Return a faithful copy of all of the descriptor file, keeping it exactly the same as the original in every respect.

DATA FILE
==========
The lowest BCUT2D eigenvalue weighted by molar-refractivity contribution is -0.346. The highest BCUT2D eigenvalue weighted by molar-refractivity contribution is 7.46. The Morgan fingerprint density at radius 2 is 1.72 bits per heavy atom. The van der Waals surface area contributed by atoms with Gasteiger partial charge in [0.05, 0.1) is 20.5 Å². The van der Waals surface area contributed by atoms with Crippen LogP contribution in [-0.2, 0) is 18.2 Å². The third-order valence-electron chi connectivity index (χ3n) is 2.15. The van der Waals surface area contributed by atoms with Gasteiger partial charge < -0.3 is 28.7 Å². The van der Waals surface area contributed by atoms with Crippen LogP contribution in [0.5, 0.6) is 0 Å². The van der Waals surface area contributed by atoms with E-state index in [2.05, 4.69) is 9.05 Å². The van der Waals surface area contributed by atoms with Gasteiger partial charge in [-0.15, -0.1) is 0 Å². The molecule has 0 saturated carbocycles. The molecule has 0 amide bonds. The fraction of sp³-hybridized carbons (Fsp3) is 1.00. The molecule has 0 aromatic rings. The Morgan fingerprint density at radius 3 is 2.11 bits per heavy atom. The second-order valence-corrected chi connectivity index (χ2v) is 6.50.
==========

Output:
The lowest BCUT2D eigenvalue weighted by molar-refractivity contribution is -0.346. The highest BCUT2D eigenvalue weighted by molar-refractivity contribution is 7.46. The Morgan fingerprint density at radius 2 is 1.72 bits per heavy atom. The van der Waals surface area contributed by atoms with Gasteiger partial charge in [0.05, 0.1) is 20.5 Å². The van der Waals surface area contributed by atoms with Crippen LogP contribution in [-0.2, 0) is 18.2 Å². The third-order valence-electron chi connectivity index (χ3n) is 2.15. The van der Waals surface area contributed by atoms with Gasteiger partial charge < -0.3 is 28.7 Å². The van der Waals surface area contributed by atoms with Crippen LogP contribution in [0.5, 0.6) is 0 Å². The van der Waals surface area contributed by atoms with E-state index in [2.05, 4.69) is 9.05 Å². The van der Waals surface area contributed by atoms with Gasteiger partial charge in [-0.15, -0.1) is 0 Å². The molecule has 0 saturated carbocycles. The molecule has 0 amide bonds. The fraction of sp³-hybridized carbons (Fsp3) is 1.00. The molecule has 0 aromatic rings. The Morgan fingerprint density at radius 3 is 2.11 bits per heavy atom. The second-order valence-corrected chi connectivity index (χ2v) is 6.50.